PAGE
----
ulterior

adjective
ul·te·ri·or | \ˌəl-ˈtir-ē-ər \

Definition of ulterior 

1 : going beyond what is openly said or shown and especially what is proper ulterior motives

2a : further, future

b : more distant

c : situated on the farther side

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Other Words from ulterior

ulteriorly adverb

Did You Know?

Although now usually hitched to the front of the noun "motive" to refer to a hidden need or desire that inspires action, "ulterior" began its career as an adjective in the mid-17th century describing something occurring at a subsequent time. By the early 18th century it was being used to mean both "more distant" (literally and figuratively) and "situated on the farther side." The "hidden" sense with which we're most familiar today followed quickly after those, with the word modifying nouns like "purpose," "design," and "consequence." "Ulterior" comes directly from the Latin word for "farther" or "further," itself assumed to be the comparative form of ulter, meaning "situated beyond."

Examples of ulterior in a Sentence

Recent Examples on the Web

He is widely suspected of having an ulterior motive. Jonathan Chait, Daily Intelligencer, "Will Trump Be Meeting With His Counterpart — Or His Handler?," 8 July 2018 The problem with this latest Ronaldo rumour, as with all rumours linking him to United over the years, is that there may still be ulterior motives at play. SI.com, "Cristiano Ronaldo 'Determined to Leave' Real Madrid as Man Utd Speculation Builds Again," 25 June 2018 Causing difficulties on Frank’s side are Leslie (Collette), his patient landlady who may have an ulterior interest in her tenant, and Frank’s aging mother, Marianne (Blythe Danner). Kenneth Turan, Detroit Free Press, "Review: ‘Hearts Beat Loud’ makes some sweet music," 29 June 2018 Skeptics say colleges could have an ulterior motive for dropping test requirements: to raise or solidify their place in national rankings. Nick Anderson, chicagotribune.com, "University of Chicago eliminates SAT/ACT requirement," 14 June 2018 Skeptics say colleges could have an ulterior motive for dropping test requirements: to raise or solidify their place in national rankings. Nick Anderson, Washington Post, "A shake-up in elite admissions: U-Chicago drops SAT/ACT testing requirement," 14 June 2018 This is part of the all-women’s board’s forward-thinking agenda to reach out to the up-and-coming wave of philanthropists… although perhaps some playful ulterior motives were at hand. Olivia Martin, Town & Country, "The Society of Memorial Sloan Kettering and Saks Fifth Avenue Host MSK's 11th Annual Spring Ball," 1 June 2018 From that point on, her discipleship had some ulterior motives. Emilia Petrarca, The Cut, "When You Find Out Your Parents Met in a Cult," 24 May 2018 And the latest nominal momentary leader of the resistance is James B. Comey who, like Daniels, may have an ulterior motive or two here. Aaron Blake, Washington Post, "James Comey, Stormy Daniels and the flawed vessels commandeering the Trump resistance," 19 Apr. 2018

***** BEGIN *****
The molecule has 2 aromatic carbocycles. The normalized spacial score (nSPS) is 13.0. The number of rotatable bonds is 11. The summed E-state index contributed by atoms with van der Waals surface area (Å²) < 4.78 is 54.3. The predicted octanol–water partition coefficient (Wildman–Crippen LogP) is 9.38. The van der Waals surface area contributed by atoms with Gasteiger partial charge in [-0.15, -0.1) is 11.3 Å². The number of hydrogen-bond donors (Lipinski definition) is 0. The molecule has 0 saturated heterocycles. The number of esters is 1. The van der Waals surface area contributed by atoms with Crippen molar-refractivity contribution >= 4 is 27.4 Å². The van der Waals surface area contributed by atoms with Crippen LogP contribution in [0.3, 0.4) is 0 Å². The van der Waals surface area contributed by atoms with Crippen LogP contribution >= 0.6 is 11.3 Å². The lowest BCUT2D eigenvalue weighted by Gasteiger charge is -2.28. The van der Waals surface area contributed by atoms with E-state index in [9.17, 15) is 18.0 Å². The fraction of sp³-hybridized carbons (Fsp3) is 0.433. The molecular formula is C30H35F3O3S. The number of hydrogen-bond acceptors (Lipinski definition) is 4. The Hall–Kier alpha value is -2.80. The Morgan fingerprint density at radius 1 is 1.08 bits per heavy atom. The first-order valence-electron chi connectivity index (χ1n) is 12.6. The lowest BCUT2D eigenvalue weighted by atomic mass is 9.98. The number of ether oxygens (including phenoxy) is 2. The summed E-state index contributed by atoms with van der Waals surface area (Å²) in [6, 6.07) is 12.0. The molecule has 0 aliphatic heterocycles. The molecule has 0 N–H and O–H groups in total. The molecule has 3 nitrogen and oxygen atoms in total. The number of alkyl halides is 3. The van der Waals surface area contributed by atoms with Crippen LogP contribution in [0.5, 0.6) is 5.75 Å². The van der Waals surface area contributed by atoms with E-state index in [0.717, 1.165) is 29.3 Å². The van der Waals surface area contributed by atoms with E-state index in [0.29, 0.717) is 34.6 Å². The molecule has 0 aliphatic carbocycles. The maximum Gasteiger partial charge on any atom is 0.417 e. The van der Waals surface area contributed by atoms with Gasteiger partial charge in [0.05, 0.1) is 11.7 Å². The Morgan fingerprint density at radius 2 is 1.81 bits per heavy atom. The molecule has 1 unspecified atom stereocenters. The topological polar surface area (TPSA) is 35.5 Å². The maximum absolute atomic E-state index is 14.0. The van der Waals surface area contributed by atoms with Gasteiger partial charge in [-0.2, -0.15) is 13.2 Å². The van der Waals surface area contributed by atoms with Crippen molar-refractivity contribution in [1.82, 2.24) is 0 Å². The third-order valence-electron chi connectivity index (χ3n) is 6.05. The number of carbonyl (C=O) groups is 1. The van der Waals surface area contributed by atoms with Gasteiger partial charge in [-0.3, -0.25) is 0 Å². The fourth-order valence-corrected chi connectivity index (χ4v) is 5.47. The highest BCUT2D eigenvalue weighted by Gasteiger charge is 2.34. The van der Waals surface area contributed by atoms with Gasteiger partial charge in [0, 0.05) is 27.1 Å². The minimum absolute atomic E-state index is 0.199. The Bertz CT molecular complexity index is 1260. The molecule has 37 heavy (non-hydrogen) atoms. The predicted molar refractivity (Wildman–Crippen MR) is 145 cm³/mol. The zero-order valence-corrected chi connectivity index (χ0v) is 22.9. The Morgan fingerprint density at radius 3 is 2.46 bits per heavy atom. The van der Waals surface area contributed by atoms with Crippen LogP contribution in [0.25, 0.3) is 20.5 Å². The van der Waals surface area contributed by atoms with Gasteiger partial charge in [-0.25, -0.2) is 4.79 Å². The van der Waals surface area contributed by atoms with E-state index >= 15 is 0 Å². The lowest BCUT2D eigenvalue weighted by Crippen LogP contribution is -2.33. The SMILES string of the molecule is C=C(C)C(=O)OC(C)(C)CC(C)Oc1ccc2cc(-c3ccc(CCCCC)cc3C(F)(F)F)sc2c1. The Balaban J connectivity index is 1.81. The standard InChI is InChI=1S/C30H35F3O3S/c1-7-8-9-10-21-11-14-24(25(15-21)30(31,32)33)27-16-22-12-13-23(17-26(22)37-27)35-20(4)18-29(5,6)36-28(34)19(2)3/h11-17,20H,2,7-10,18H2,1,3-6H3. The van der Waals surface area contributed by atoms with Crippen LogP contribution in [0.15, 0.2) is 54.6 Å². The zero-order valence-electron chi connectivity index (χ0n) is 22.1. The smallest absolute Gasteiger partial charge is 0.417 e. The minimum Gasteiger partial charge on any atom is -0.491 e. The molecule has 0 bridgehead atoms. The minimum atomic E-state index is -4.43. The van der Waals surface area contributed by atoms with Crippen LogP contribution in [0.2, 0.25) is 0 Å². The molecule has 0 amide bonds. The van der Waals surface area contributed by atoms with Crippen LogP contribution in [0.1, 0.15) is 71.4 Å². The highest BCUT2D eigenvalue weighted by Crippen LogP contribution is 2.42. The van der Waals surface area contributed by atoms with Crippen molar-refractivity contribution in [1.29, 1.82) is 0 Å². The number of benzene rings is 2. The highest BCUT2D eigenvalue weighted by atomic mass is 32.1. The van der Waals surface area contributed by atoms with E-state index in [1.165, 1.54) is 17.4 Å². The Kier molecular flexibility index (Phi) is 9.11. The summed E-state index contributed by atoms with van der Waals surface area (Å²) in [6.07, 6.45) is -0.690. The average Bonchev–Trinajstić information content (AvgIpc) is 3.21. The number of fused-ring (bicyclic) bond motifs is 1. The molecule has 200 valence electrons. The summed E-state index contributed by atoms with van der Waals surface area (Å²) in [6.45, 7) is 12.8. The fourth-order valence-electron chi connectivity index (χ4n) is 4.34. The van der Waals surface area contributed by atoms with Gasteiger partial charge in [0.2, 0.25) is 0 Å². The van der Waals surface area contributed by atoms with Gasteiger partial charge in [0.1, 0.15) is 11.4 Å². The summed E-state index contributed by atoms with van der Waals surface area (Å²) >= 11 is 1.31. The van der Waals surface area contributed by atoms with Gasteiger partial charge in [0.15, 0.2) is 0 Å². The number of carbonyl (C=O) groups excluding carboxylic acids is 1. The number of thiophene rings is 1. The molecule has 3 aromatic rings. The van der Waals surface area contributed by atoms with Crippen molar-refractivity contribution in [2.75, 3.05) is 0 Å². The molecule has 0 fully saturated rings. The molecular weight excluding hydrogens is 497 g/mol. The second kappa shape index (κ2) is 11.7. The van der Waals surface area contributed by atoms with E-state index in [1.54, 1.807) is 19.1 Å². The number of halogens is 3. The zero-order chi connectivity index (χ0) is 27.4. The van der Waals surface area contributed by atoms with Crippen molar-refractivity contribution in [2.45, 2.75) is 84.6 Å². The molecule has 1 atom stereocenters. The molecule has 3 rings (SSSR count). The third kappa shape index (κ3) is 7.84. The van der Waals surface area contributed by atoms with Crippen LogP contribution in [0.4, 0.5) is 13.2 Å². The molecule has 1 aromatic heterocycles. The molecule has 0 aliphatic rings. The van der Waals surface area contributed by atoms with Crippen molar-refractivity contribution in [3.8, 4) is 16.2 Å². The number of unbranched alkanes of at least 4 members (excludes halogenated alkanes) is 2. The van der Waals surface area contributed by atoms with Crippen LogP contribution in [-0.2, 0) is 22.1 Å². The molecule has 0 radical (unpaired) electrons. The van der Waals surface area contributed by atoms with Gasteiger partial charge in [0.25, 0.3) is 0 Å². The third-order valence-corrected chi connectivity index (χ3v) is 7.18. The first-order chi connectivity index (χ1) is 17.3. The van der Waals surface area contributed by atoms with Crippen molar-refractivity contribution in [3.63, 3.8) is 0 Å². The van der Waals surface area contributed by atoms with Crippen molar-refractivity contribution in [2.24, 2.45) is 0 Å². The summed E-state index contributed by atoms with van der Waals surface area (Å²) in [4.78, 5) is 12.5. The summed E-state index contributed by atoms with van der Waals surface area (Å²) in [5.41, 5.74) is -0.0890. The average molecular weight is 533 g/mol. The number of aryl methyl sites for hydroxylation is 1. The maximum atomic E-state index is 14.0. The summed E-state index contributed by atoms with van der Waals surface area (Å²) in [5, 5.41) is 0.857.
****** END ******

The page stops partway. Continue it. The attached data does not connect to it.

These example sentences are selected automatically from various online news sources to reflect current usage of the word 'ulterior.' Views expressed in the examples do not represent the opinion of Merriam-Webster or its editors. Send us feedback.

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First Known Use of ulterior

1646, in the meaning defined at sense 2a

History and Etymology for ulterior

Latin, farther, further, comparative of *ulter situated beyond, from uls beyond; akin to Latin ollus, ille, that one, Old Irish indoll beyond

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Phrases Related to ulterior

ulterior motive

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Time Traveler for ulterior

The first known use of ulterior was in 1646

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More Definitions for ulterior

ulterior

adjective

English Language Learners Definition of ulterior

: kept hidden in order to get a particular result

ulterior

adjective
ul·te·ri·or | \ˌəl-ˈtir-ē-ər \

Kids Definition of ulterior

: kept hidden usually on purpose ulterior motives

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evasion of direct action or statement

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